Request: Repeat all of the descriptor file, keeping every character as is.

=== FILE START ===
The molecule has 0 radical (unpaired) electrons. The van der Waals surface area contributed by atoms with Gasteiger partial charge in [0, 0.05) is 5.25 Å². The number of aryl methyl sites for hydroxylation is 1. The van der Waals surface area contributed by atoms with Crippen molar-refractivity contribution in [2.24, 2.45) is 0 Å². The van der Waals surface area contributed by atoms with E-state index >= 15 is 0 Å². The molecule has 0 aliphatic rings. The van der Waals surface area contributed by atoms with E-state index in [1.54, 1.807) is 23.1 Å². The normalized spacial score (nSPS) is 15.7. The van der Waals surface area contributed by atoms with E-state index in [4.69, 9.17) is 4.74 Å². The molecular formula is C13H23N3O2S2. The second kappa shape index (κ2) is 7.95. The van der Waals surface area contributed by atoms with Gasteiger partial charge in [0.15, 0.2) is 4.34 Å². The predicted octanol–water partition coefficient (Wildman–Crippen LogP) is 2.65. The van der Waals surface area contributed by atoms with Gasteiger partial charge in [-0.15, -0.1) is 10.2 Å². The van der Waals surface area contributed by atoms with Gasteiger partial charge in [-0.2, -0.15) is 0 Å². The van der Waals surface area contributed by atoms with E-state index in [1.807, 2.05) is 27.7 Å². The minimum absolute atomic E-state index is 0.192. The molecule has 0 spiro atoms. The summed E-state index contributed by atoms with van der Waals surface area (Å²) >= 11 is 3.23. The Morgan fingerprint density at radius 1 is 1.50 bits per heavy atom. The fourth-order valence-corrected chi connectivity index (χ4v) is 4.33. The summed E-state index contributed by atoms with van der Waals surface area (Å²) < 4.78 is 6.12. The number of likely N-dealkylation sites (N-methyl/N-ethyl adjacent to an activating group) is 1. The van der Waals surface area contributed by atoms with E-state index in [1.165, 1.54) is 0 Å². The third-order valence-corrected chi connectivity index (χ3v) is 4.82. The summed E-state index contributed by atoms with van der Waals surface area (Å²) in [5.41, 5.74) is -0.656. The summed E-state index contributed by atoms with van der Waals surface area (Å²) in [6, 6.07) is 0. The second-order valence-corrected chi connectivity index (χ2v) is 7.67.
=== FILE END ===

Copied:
The molecule has 0 radical (unpaired) electrons. The van der Waals surface area contributed by atoms with Gasteiger partial charge in [0, 0.05) is 5.25 Å². The number of aryl methyl sites for hydroxylation is 1. The van der Waals surface area contributed by atoms with Crippen molar-refractivity contribution in [2.24, 2.45) is 0 Å². The van der Waals surface area contributed by atoms with E-state index >= 15 is 0 Å². The molecule has 0 aliphatic rings. The van der Waals surface area contributed by atoms with E-state index in [1.54, 1.807) is 23.1 Å². The normalized spacial score (nSPS) is 15.7. The van der Waals surface area contributed by atoms with E-state index in [4.69, 9.17) is 4.74 Å². The molecular formula is C13H23N3O2S2. The second kappa shape index (κ2) is 7.95. The van der Waals surface area contributed by atoms with Gasteiger partial charge in [0.15, 0.2) is 4.34 Å². The predicted octanol–water partition coefficient (Wildman–Crippen LogP) is 2.65. The van der Waals surface area contributed by atoms with Gasteiger partial charge in [-0.15, -0.1) is 10.2 Å². The van der Waals surface area contributed by atoms with Gasteiger partial charge in [-0.2, -0.15) is 0 Å². The van der Waals surface area contributed by atoms with E-state index in [1.807, 2.05) is 27.7 Å². The minimum absolute atomic E-state index is 0.192. The molecule has 0 spiro atoms. The summed E-state index contributed by atoms with van der Waals surface area (Å²) >= 11 is 3.23. The Morgan fingerprint density at radius 1 is 1.50 bits per heavy atom. The fourth-order valence-corrected chi connectivity index (χ4v) is 4.33. The summed E-state index contributed by atoms with van der Waals surface area (Å²) < 4.78 is 6.12. The number of likely N-dealkylation sites (N-methyl/N-ethyl adjacent to an activating group) is 1. The van der Waals surface area contributed by atoms with E-state index in [1.165, 1.54) is 0 Å². The third-order valence-corrected chi connectivity index (χ3v) is 4.82. The summed E-state index contributed by atoms with van der Waals surface area (Å²) in [5.41, 5.74) is -0.656. The summed E-state index contributed by atoms with van der Waals surface area (Å²) in [6, 6.07) is 0. The second-order valence-corrected chi connectivity index (χ2v) is 7.67.